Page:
“We cannot prevent ourselves from feeling much regret at separation,” says Saint Francis de Sales. “This regret is not forbidden us, provided we moderate it with the hope of not remaining entirely separated, but consider that in a little time we shall follow our friends to heaven.”

The consoling thoughts of St. Francis gave me the courage I needed to continue and helped me understand how to order my thoughts and emotions. It was important for me to focus on the positive blessings in my life. Being able to homeschool is one of those blessings.

1. Schooling Outside

Instead of doing our lessons in the depressing dark basement, we went out on the lawn. The warm spring sun pressed against our backs, while the cool air refreshed us. The scent of hyacinths flitted on the air, providing us with mental stimulation.

It felt wonderful to be outside. So, we decided to spend the rest of an early week studying botany.

God in His goodness already knew what scientists have recently discovered. That is, soil microorganisms contain anti-anxiety properties. No wonder I felt so positive transplanting purple petunias.

If you don’t have a garden space, buy a potted plant and a new ceramic planter. Look at the creation of God! Here is a flower that the good God created just to make you smile.

2. Go on a field trip.

That’s what we did next. Keep it simple, but go somewhere new or to your favorite hiking place. Teach your children to observe wildlife and try to identify birds. Field guides are extremely helpful on nature hikes. Try to help your children identify as many plants as you can. This will get you close to nature and observing the beauty of our world, which is a reminder of all we have to be thankful for.

3. Bring a quilt and a picnic.

There is something extremely enjoyable about eating outdoors on a blanket. It is the little things in life that make it so wonderful, and we should hold onto those little things with determination.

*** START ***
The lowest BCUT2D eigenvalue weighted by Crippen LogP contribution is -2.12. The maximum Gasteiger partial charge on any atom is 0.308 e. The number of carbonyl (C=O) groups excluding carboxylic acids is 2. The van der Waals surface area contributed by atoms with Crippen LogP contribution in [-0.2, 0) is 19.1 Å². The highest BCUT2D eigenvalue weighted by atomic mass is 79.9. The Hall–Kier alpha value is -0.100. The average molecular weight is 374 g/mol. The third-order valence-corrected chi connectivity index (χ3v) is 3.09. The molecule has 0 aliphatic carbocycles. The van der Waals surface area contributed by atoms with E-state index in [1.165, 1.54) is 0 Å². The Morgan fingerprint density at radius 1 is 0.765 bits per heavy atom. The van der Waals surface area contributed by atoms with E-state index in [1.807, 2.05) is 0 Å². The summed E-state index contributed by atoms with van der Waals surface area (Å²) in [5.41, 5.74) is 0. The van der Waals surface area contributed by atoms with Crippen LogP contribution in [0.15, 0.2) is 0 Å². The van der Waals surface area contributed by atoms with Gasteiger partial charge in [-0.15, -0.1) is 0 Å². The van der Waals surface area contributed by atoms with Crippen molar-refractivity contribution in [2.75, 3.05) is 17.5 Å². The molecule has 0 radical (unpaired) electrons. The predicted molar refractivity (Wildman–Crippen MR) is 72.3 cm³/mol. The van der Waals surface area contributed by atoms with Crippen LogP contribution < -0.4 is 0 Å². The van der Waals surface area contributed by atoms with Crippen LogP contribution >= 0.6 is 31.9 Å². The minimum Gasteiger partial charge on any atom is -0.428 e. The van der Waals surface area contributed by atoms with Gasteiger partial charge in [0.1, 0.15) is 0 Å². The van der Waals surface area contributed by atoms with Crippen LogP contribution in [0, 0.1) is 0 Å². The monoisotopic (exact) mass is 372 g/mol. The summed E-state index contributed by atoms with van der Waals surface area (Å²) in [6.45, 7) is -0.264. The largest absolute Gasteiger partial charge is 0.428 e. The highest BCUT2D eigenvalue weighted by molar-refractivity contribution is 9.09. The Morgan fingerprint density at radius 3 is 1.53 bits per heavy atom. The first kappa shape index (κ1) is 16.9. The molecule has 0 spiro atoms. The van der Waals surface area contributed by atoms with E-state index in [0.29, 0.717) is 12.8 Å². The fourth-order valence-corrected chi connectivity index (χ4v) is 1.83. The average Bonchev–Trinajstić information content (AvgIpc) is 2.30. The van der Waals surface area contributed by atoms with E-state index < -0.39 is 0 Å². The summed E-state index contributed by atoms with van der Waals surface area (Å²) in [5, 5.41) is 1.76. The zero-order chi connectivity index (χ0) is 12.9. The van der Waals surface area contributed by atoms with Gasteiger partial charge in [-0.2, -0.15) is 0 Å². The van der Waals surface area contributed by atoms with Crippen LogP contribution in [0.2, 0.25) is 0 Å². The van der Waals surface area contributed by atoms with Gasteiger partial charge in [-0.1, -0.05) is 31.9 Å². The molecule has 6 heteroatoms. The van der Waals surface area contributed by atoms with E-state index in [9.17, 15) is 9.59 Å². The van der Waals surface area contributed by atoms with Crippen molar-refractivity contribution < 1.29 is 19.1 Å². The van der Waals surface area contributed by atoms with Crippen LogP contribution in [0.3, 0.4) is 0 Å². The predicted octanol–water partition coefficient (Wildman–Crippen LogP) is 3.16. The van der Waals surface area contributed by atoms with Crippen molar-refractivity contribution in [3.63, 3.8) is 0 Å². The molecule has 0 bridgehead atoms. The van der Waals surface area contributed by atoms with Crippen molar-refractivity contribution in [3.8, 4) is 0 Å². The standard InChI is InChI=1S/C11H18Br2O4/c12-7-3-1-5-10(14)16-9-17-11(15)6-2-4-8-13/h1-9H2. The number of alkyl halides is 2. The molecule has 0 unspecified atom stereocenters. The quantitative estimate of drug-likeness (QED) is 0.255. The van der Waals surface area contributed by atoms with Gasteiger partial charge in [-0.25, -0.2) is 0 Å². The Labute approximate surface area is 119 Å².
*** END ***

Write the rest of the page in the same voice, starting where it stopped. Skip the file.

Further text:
4. Have a Lavender Bath

After a long, tiring day exercising in nature, give yourself a hot bath with lavender Epsom salt or sip some chamomile tea. Treat yourself the way you deserve to be treated and don’t feel you have to make an excuse for yourself or wait for someone else to treat you kindly. Buy yourself flowers, create a space in your home where you feel comfortable and then make a list of what you want to accomplish the next day.

5. Take frequent breaks.

Work on school for an hour, then take 15 minutes to file your nails. Read to your children for 30 minutes, then finish that chore you’ve been putting off.

School doesn’t have to be done all in the morning. It may be accomplished throughout the day. Use a timer so you don’t obsess over a subject. If you and your child have been struggling with a subject for more than an hour, stop. Move onto the next subject with renewed enthusiasm.

6. Every hour, use a timer and give yourself 10 minutes.

Check your email, play a game of candy crush, or make a phone call. Don’t martyr yourself. If you become ill because you don’t care for yourself, who is going to care for your children?

Your first obligation is to keep yourself healthy and sane so you can care for them.


  1. Consoling Thoughts of Saint Francis de Sales: Consoling Thoughts on Eternity, pg. 286
  2. Is Dirt the New Prozac?

About Sarah Rollins

Sarah Rollins
Sarah has been homeschooling for twelve years and has nine busy children. She teaches leadership and public speaking workshops for homeschool youth in Great Falls, Montana. As a freelance writer, she focuses on Montana culture and history, homesteading and hobby farms. She is a motivational public speaker and has her own blog: WritingTheWind.com.

Header Image © Arthur Hidden / Dollar Photo Club